This post assumes you have a residence/work permit (άδεια διαμονής/adeia diamonis) for Greece or have applied for one. If you do not have one, see “How non-EU citizens can get a permit to live and work in Greece.”
According to Greek immigration law, all non-EU citizens in Greece with only a bebaisoi (blue certificate with photo) are forbidden to travel, while a residence/work permit is being processed as a renewal or a new permit and/or you are waiting to be interviewed.
Only those with an official unexpired permit sticker inside their passport or official residence/work card can travel freely to a country outside Greece and within Schengen without a visa, as I’ve explained previously in 2007 and the EU (finally) confirms on their official website.
If you do not have a permit sticker inside your passport or residence/work card, Greek authorities have been instructed to prevent you from re-entering Greece. The only way you can leave is if your original national or Schengen entry visa is still good for the duration of your trip and does not have entry restrictions, and you come back before it expires and don’t show anyone your bebaiosi.
According to EU law, non-EU spouses and children of Greek or other EU citizens are allowed to travel without restriction. However, this is only in theory in Greece. In reality, they may not. Many Greek authorities will insist you have a permit sticker/card and can refuse re-entry. Others may allow you to pass. There’s no way to predict what will happen due to Greece’s flexible rules, discrimination and lax implementation.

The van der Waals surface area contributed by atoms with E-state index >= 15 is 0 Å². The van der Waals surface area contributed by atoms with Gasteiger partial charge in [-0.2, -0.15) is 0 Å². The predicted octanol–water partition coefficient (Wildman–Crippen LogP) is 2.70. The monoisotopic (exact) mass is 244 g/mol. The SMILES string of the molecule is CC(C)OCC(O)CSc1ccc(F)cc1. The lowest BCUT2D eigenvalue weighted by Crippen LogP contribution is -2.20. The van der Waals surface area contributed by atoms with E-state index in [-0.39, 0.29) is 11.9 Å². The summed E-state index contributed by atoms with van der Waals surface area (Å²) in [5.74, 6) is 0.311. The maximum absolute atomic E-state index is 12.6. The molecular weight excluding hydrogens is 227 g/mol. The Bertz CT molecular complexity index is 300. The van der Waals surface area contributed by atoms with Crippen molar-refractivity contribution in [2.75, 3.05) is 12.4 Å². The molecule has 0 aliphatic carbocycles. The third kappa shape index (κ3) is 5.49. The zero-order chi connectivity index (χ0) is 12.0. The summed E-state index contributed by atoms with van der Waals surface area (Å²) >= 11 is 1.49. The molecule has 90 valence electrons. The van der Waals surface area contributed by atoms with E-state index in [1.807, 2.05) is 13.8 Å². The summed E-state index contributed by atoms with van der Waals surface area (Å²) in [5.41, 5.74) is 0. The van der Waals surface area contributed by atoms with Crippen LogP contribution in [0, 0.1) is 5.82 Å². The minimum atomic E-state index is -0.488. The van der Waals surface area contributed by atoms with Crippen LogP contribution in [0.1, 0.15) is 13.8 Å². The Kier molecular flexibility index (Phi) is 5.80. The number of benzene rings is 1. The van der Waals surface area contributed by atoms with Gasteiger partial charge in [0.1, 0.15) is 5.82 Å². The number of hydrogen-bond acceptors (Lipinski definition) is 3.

Why is it so strict? Because non-permit holders are technically not approved and therefore do not have legal standing. Also, it is a measure to prevent the movement of potentially illegal immigrants.
*Article last updated on January 2, 2015
In the past, exceptions were made only when the government announced special permission to travel during:
— Summer, usually mid-June to mid-September;
— Easter, varies according to the Orthodox calendar and is usually a six-week period that starts 30 days before Easter Sunday;
— Winter, normally around Christmas, starting anywhere from December 13-20 and ending between January 15-31; and
— Lunar New Year, for Asian citizens in Greece.
This exception only allowed travel to a non-EU citizen’s homeland, and the precise dates were usually announced at the last minute, which meant no one in this category could make travel plans, paid high-season costs and/or faced sold-out bookings. And even during these “free” travel periods, there were cases when Greek authorities prevented people from re-entering Greece and a lawyer or other authority needed to intervene to get proper resolution.
Another issue? The bebaiosi (blue paper with photo) was only in Greek, which violated EU directives and didn’t allow authorities of other countries the ability to read it.
Finally in October 2009, the government began granting permission to foreigners legally living in Greece the right to travel home at will, which has been extended through December 2015
2014 2012 2013. See, “Open travel period announced for non-EU citizens in Greece.” The bebaiosi is also printed in English as of 2011.
Travel to destinations other than the homeland are not allowed with only a bebaiosi. Only those with an unexpired residence permit sticker/card have the right to travel without restriction. If you have a bebaiosi (blue paper with photo) and need to travel to a country that’s not your homeland, you need to apply for a visa at embassy/consulate serving the country you wish to visit.
Have a question?
• Contact the Ministry of Public Order and Citizen Protection
Tel: (210) 6977000
Fax: (210) 6929764
• Contact Greek authorities that issued your residence/work permit sticker or bebaiosi
• Contact the embassy/consulate of the country you wish to visit to inquire if you need a visa